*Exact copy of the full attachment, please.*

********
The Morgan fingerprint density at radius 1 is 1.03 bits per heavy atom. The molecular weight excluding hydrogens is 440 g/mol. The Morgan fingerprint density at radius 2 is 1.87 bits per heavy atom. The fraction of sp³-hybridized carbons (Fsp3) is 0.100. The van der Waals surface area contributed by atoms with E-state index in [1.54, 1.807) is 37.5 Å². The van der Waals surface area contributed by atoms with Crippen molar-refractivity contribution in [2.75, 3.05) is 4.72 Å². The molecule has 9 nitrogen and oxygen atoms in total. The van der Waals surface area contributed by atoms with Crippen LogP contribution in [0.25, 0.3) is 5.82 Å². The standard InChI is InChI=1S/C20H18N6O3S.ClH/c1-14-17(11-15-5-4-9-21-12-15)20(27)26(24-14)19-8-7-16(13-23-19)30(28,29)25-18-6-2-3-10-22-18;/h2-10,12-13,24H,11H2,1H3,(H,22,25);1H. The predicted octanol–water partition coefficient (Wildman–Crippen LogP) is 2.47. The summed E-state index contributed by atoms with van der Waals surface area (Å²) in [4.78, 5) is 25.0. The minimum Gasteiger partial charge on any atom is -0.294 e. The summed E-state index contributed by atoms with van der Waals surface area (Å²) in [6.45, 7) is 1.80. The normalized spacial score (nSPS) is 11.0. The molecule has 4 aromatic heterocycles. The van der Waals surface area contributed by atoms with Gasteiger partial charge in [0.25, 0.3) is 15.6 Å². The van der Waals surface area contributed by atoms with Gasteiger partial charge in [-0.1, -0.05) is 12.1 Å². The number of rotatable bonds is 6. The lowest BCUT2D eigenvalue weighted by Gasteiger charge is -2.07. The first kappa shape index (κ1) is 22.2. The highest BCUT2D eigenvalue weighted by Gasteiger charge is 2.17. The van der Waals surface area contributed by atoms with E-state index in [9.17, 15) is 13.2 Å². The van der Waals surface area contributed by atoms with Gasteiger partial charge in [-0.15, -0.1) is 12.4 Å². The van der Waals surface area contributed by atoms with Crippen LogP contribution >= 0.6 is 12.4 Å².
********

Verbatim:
The Morgan fingerprint density at radius 1 is 1.03 bits per heavy atom. The molecular weight excluding hydrogens is 440 g/mol. The Morgan fingerprint density at radius 2 is 1.87 bits per heavy atom. The fraction of sp³-hybridized carbons (Fsp3) is 0.100. The van der Waals surface area contributed by atoms with E-state index in [1.54, 1.807) is 37.5 Å². The van der Waals surface area contributed by atoms with Crippen molar-refractivity contribution in [2.75, 3.05) is 4.72 Å². The molecule has 9 nitrogen and oxygen atoms in total. The van der Waals surface area contributed by atoms with Crippen LogP contribution in [0.25, 0.3) is 5.82 Å². The standard InChI is InChI=1S/C20H18N6O3S.ClH/c1-14-17(11-15-5-4-9-21-12-15)20(27)26(24-14)19-8-7-16(13-23-19)30(28,29)25-18-6-2-3-10-22-18;/h2-10,12-13,24H,11H2,1H3,(H,22,25);1H. The predicted octanol–water partition coefficient (Wildman–Crippen LogP) is 2.47. The summed E-state index contributed by atoms with van der Waals surface area (Å²) in [4.78, 5) is 25.0. The minimum Gasteiger partial charge on any atom is -0.294 e. The summed E-state index contributed by atoms with van der Waals surface area (Å²) in [6.45, 7) is 1.80. The normalized spacial score (nSPS) is 11.0. The molecule has 4 aromatic heterocycles. The van der Waals surface area contributed by atoms with Gasteiger partial charge in [0.25, 0.3) is 15.6 Å². The van der Waals surface area contributed by atoms with Gasteiger partial charge in [-0.1, -0.05) is 12.1 Å². The number of rotatable bonds is 6. The lowest BCUT2D eigenvalue weighted by Gasteiger charge is -2.07. The first kappa shape index (κ1) is 22.2. The highest BCUT2D eigenvalue weighted by Gasteiger charge is 2.17. The van der Waals surface area contributed by atoms with E-state index in [9.17, 15) is 13.2 Å². The van der Waals surface area contributed by atoms with Gasteiger partial charge in [-0.15, -0.1) is 12.4 Å². The van der Waals surface area contributed by atoms with Crippen LogP contribution >= 0.6 is 12.4 Å².